This is all now changing, but we’ll talk more about Spanish in Guatemala in another blog post! In the meantime, you can read a little something on Guatemalan history here.
Something to keep in mind: The Spanish of each Spanish-speaking country is greatly influenced by the languages the indigenous populations spoke or still speak! That’s the reason why there are sometimes big differences in the words the people of different Spanish-speaking countries use.
Y ahora, and now, exploremos the other languages of Guatemala!
According to the 2002 census, 41% of the Guatemalan population identify themselves as indigenous (descendants of the Mayans). All these people speak various Mayan languages, and each one is a descendant of the language Protomaya, which came to life some 6,000 years ago! Yes, it’s been a long time! There are now 22 indigenous Mayan languages spoken in Guatemala, each spoken by a different cultural group! And yes, each one of them is a language of their own (not a *dialect!) with unique grammar, sounds, and vocabulary!
*dialect: “A particular form of a language which is peculiar to a specific region or social group.” Thanks, Oxford English Dictionary!
Let’s have a look at these 22 Mayan languages:
As you can see, only a very small percentage of the population speaks each of the Mayan languages! These numbers have greatly decreased in the last few years and are still rapidly declining due to multiple reasons. For one, technology is only available in certain languages. Similarly, most services and information are only accessible in Spanish. People are also moving to bigger cities for work or studies, and because of that many families consider it more important for their children to learn Spanish than an indigenous Mayan language. Parents and grandparents have struggled to live in a country where they cannot speak the official language, and they don’t want their children to have that same experience.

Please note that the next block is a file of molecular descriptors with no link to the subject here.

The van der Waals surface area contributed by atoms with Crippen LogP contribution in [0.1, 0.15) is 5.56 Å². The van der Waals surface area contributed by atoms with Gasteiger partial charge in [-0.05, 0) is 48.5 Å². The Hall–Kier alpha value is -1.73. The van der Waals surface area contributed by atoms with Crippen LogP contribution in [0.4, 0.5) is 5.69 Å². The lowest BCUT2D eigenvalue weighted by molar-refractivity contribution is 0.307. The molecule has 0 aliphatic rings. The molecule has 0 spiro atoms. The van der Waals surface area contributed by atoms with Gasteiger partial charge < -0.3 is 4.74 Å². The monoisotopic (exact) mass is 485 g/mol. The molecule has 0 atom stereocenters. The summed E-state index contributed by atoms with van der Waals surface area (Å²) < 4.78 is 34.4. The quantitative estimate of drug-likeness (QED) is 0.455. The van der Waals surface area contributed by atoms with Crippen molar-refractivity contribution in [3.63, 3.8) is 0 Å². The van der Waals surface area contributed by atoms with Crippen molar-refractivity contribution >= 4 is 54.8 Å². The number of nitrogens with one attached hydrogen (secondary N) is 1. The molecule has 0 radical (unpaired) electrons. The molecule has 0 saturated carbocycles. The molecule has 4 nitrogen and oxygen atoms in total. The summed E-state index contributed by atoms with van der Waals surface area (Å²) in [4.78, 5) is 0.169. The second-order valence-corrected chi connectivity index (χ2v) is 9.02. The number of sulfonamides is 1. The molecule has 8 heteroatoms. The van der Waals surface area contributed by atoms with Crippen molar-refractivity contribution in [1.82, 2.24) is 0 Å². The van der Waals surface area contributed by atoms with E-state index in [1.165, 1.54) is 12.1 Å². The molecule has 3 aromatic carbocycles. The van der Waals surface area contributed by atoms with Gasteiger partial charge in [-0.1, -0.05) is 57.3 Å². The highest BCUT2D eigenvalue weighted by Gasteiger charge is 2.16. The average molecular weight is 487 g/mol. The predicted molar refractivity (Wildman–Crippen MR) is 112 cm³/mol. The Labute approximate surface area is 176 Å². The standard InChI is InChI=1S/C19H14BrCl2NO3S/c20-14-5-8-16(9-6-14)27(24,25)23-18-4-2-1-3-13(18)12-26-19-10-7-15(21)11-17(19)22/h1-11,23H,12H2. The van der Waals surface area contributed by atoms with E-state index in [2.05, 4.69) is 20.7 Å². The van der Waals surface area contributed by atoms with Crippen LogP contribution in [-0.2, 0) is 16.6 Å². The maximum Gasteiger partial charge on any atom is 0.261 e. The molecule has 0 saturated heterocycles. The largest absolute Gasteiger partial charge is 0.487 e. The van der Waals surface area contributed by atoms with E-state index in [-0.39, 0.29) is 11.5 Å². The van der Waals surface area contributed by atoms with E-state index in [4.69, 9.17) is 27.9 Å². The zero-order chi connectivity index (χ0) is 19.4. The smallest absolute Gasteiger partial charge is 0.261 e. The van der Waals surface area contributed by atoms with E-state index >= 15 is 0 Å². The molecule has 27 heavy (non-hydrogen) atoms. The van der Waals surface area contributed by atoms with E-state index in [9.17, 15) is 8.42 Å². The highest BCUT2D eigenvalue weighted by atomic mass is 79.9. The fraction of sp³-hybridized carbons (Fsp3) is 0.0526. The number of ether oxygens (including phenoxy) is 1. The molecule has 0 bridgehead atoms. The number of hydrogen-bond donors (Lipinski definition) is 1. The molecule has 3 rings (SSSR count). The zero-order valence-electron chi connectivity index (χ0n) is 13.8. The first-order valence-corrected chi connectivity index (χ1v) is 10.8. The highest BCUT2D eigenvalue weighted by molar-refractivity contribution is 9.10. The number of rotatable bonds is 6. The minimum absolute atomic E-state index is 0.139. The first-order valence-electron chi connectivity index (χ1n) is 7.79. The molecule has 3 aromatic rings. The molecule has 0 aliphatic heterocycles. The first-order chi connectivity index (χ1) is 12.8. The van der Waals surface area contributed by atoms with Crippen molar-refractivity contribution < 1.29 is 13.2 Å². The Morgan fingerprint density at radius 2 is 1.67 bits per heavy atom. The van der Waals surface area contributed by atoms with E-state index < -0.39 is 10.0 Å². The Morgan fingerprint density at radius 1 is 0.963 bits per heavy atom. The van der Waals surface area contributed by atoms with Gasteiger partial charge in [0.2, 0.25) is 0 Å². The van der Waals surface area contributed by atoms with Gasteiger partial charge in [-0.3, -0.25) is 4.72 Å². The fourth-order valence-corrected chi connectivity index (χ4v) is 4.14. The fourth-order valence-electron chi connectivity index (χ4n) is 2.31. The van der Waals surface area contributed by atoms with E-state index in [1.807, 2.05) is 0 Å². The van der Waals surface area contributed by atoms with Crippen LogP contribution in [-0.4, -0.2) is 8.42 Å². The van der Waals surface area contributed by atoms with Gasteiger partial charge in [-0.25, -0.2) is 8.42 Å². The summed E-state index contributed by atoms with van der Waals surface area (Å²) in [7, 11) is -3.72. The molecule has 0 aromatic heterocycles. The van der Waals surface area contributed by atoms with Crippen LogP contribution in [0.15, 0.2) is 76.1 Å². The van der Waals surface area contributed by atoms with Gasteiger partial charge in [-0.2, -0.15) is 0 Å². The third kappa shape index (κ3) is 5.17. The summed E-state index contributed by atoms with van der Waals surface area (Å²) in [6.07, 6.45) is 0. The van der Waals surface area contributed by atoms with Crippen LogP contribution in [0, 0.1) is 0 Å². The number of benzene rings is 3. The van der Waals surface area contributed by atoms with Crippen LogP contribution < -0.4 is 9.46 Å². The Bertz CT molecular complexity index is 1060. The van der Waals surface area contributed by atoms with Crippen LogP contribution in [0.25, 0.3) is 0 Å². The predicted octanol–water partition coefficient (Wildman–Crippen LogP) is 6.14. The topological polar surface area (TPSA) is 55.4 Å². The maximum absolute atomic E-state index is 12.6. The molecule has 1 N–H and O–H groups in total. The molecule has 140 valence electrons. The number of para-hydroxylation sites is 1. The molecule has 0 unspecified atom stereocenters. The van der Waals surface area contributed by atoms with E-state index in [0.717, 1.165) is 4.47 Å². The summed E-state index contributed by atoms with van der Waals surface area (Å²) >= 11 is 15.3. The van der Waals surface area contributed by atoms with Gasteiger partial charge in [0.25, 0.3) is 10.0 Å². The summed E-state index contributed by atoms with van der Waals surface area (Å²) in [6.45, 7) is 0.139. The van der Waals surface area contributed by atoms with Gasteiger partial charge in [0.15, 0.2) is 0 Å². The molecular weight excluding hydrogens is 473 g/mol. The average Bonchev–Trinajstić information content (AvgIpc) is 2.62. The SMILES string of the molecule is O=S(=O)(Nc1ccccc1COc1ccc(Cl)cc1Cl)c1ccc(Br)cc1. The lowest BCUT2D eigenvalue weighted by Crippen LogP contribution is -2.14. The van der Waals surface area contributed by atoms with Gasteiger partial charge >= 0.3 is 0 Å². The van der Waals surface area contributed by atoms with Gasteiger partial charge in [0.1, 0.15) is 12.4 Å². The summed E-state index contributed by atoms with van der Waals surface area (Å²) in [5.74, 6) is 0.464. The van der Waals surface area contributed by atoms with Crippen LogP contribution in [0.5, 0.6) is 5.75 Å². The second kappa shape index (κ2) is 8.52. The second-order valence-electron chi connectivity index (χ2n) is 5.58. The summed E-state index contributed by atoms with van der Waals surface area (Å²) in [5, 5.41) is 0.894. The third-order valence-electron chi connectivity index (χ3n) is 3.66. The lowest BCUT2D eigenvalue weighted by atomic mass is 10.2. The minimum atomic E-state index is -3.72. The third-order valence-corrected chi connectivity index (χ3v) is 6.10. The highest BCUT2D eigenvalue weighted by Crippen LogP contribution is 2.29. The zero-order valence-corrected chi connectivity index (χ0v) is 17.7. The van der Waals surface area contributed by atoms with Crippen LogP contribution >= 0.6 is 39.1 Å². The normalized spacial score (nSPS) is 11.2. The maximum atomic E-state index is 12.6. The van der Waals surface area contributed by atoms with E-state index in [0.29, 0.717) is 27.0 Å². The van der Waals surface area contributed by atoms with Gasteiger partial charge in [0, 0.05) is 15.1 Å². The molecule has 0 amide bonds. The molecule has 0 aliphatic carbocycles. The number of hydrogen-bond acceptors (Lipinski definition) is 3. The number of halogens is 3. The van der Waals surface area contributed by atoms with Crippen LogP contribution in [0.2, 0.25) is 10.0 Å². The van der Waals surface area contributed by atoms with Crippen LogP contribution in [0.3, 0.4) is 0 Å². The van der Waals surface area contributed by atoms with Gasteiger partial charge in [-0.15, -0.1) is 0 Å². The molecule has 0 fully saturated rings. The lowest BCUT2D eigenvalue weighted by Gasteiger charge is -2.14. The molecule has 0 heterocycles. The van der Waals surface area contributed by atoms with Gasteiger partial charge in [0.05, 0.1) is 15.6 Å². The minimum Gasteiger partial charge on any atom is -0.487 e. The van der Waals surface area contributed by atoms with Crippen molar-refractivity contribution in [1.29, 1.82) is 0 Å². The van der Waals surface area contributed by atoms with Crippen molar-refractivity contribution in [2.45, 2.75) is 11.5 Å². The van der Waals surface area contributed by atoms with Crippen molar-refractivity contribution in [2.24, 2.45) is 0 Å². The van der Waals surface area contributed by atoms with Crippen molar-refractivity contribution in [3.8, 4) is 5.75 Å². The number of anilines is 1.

However, it’s important to mention that Guatemala’s government and different NGOs have started campaigns to promote Mayan language learning in schools and through any possible platform. The thing is, a language is not only a set of words we use to communicate with others. Languages carry the entire historical background of a whole culture! As such, it is important to value and cherish each Mayan language as much as we value and cherish all those beautiful colors we see when we visit a Guatemalan market!
Check out these quotes by Guatemalans to understand a little bit more about the importance of language as part of a culture: Discovering Treasures Through Spanish Quotes
Xinca is a language that doesn’t belong to the same group as the other 22 indigenous Mayan languages. Its origin is unknown, but it used to be widely spoken throughout Guatemala, El Salvador, and Honduras. While some sources say the language is extinct, others say there are currently only about 100 people who speak this language.
Garifuna is the only language from the Arawakan language family spoken in Central America. All other languages from this language family that are not extinct, are spoken in Brazil, Peru, Colombia, Venezuela, Guyana, French Guiana, and Suriname. Up until 1797 when the Garifuna people were deported to Honduras, the language was only spoken in some Antillean Islands. Now, a total of about 200,000 people speak this language throughout Honduras, Guatemala, Belize, Nicaragua, and the US. If you’d like to learn more about the Garifuna culture, check out this documentary film in Garifuna language (and English): Garifuna in Peril.
Language is a huge part of culture! When you learn a language, you’re not only learning to say things with other words, but you’re venturing into a new world of ideas and customs. Continue learning more about Guatemalan culture and language by scheduling a FREE CLASS with us today!